Parker v. Turner

Decision Date19 September 1980
Docket NumberNo. 78-1063,78-1063
Citation626 F.2d 1
PartiesJerry PARKER, Jr. et al., Plaintiffs-Appellants, v. Kenneth TURNER et al., Defendants-Appellees.
CourtU.S. Court of Appeals — Sixth Circuit

Albert R. Thompson, Memphis Area Legal Services, Inc., Edward J. McKenney, Jr., Hanover, Walsh, Jalenak & Blair, Thomas M. Daniel, Memphis, Tenn., for plaintiffs-appellants.

D. Jack Smith, Memphis, Tenn., for defendants-appellees.

Before KEITH, MERRITT and MARTIN, Circuit Judges.

KEITH, Circuit Judge.

This case presents interesting questions concerning the abstention doctrine first outlined by the Supreme Court in Younger v. Harris, 401 U.S. 37, 91 S.Ct. 746, 27 L.Ed.2d 664 (1971). The district judge felt that Younger principles applied here and dismissed the complaint. We agree and affirm.

FACTS

The named plaintiffs filed this action on October 28, 1977. They sought to represent a class of indigent fathers who were under state court orders to pay alimony and child support. The plaintiffs claimed that the state juvenile court judges in Memphis and Shelby County, Tennessee routinely denied basic due process rights in civil contempt proceedings to indigent fathers who were behind in their support payments. 1 Specifically, the plaintiffs alleged that the juvenile court judges, as a matter of policy, denied fathers their right to counsel, denied them the right to confront and cross-examine witnesses, and denied them the right to testify and present witnesses in their behalf. According to the plaintiffs, the juvenile court judges in the Memphis area routinely jail fathers who owe support money without giving the fathers even the opportunity to present a defense. This means, claim the fathers, that many of them have been and will continue to be jailed even though they are destitute and cannot afford to make the support payments.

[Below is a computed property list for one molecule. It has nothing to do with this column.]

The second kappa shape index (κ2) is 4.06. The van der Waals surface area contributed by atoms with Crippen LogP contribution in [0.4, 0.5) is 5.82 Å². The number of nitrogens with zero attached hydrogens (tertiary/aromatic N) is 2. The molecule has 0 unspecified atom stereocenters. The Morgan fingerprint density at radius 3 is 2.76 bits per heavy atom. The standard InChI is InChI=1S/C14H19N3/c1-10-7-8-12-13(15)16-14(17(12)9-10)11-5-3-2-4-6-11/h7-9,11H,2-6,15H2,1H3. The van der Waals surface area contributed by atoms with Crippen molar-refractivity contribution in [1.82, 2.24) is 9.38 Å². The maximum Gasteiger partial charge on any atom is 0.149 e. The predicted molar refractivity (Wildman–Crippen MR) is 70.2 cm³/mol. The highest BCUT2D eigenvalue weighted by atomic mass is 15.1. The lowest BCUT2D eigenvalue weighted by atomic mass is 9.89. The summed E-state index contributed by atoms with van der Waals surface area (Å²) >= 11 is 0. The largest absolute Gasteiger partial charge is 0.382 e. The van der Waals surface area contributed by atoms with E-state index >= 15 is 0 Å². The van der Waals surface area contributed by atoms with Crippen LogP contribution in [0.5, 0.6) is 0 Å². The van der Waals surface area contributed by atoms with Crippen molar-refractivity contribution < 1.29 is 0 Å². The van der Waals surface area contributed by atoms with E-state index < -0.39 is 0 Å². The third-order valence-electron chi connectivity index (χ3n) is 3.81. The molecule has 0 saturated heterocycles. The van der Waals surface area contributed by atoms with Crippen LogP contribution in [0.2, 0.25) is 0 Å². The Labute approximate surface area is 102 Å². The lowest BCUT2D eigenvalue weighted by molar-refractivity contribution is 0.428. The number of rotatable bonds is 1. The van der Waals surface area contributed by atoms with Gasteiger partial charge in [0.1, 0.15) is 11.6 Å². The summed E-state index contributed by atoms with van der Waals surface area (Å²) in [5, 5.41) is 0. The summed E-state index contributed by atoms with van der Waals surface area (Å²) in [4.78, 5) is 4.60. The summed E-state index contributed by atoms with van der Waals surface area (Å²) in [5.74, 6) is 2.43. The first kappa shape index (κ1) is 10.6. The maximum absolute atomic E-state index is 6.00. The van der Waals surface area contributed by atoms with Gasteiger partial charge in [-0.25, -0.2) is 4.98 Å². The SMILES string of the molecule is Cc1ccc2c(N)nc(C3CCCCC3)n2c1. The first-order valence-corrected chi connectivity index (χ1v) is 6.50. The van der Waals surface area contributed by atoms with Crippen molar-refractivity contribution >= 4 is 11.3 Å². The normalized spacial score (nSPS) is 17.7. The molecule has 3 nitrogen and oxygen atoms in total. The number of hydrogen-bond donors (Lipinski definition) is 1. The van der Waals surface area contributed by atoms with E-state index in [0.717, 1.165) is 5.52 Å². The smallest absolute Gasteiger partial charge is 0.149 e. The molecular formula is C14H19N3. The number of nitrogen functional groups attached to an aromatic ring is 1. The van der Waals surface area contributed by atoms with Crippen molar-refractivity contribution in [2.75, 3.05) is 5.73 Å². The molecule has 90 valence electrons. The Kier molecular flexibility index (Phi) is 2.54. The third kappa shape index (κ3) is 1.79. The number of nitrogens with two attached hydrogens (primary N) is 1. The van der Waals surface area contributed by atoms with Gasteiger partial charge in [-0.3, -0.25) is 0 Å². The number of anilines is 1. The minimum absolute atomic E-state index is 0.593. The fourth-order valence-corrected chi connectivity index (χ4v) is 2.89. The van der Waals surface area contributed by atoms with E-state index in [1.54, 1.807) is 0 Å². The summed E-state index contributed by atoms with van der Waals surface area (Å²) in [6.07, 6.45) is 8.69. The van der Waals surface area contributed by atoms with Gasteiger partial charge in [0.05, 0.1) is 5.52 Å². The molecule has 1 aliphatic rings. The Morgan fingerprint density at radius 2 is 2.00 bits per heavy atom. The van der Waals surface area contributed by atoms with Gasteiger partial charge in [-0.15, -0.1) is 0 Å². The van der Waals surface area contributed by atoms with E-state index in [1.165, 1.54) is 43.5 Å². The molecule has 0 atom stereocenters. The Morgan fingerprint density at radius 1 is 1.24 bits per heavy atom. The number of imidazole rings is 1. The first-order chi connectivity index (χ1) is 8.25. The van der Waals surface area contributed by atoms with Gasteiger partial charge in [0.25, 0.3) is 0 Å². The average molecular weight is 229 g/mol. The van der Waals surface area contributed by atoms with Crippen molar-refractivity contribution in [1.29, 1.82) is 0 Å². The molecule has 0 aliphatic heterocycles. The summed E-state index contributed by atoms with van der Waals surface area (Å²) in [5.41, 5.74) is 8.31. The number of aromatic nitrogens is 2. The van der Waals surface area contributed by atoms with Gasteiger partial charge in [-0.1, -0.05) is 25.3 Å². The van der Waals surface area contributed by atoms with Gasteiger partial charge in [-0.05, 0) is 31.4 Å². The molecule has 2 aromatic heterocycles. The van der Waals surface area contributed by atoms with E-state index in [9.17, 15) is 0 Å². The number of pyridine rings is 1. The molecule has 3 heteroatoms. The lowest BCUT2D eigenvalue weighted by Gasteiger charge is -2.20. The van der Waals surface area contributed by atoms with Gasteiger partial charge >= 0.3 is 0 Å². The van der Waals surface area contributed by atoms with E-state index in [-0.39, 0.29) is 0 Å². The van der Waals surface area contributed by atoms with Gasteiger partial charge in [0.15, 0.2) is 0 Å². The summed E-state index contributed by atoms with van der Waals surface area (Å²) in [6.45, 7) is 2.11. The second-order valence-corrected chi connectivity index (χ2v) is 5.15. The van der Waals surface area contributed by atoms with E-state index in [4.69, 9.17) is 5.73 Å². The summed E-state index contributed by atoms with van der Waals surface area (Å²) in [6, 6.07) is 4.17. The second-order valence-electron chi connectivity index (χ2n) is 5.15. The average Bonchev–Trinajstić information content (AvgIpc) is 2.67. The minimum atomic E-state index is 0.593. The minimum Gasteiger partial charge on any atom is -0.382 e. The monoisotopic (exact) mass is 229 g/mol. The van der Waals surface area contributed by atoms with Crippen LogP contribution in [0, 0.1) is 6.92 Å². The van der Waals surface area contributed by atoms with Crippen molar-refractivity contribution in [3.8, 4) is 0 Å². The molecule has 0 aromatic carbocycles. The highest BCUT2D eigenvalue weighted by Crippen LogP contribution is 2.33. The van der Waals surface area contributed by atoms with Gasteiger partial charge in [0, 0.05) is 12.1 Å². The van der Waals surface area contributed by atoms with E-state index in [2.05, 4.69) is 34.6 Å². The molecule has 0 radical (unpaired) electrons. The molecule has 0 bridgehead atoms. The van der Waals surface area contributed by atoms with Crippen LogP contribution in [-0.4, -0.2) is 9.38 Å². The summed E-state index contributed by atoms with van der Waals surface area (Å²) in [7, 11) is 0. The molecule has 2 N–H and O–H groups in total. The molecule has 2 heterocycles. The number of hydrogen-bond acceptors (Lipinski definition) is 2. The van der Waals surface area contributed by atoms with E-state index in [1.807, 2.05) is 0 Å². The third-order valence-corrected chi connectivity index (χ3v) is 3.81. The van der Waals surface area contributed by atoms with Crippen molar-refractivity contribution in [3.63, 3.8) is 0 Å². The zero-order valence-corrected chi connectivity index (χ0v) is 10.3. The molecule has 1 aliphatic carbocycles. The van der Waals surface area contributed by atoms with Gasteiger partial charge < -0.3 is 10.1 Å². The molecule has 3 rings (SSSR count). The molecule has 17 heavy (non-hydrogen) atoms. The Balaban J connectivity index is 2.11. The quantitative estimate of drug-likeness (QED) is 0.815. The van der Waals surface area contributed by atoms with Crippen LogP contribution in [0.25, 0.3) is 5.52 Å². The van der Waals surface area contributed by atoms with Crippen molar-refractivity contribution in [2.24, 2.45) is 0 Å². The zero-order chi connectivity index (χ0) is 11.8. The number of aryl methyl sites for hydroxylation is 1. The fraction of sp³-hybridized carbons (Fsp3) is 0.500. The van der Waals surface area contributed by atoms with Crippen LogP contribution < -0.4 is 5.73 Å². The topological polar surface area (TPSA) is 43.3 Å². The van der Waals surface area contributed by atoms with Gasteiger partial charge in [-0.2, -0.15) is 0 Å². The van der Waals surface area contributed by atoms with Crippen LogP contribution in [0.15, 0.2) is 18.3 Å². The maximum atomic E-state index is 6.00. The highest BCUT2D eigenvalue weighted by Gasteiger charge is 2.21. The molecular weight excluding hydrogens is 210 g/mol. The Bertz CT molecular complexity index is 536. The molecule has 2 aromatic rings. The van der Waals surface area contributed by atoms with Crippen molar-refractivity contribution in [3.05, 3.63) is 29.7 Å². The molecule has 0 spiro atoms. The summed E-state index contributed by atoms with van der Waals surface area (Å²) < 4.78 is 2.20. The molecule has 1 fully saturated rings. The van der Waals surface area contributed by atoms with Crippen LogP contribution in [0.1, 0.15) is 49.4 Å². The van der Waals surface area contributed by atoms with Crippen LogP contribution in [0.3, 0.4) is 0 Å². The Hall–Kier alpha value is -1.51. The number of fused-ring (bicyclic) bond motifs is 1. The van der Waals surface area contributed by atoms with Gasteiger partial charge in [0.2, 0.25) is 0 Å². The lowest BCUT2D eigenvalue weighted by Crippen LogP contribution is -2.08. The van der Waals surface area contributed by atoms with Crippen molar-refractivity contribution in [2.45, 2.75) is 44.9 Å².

The plaintiffs sought declaratory and injunctive relief to ensure that the juvenile court followed basic due process. The plaintiffs also sought a declaration that every father cited for contempt had a right to an appointed attorney if he could not afford one. 2

The district court dismissed the complaint. The court stated that it was "not unsympathetic to plaintiffs' claims." However, the court thought that for it to adjudicate the suit would result in a "significant and unacceptable interference with the state judicial process," which might include ongoing supervision of the state juvenile court. The court relied on the abstention doctrine of Younger v. Harris, 401 U.S. 37, 91 S.Ct. 746, 27 L.Ed.2d 664 (1971), and its progeny. The question on appeal is whether the Younger doctrine properly applies here.

I.

Younger v. Harris advanced the proposition that absent extraordinary circumstances, a federal court cannot enjoin a pending criminal trial in a state court. 3 This doctrine is based on considerations of judicial economy and proper state-federal relations. 4 Thus, in the typical Younger situation, a defendant who is being prosecuted in state court under a constitutionally suspect statute cannot go running into federal court seeking an adjudication of his rights and/or an injunction halting the pending criminal prosecution. 5 The defendant must first seek relief within the state system.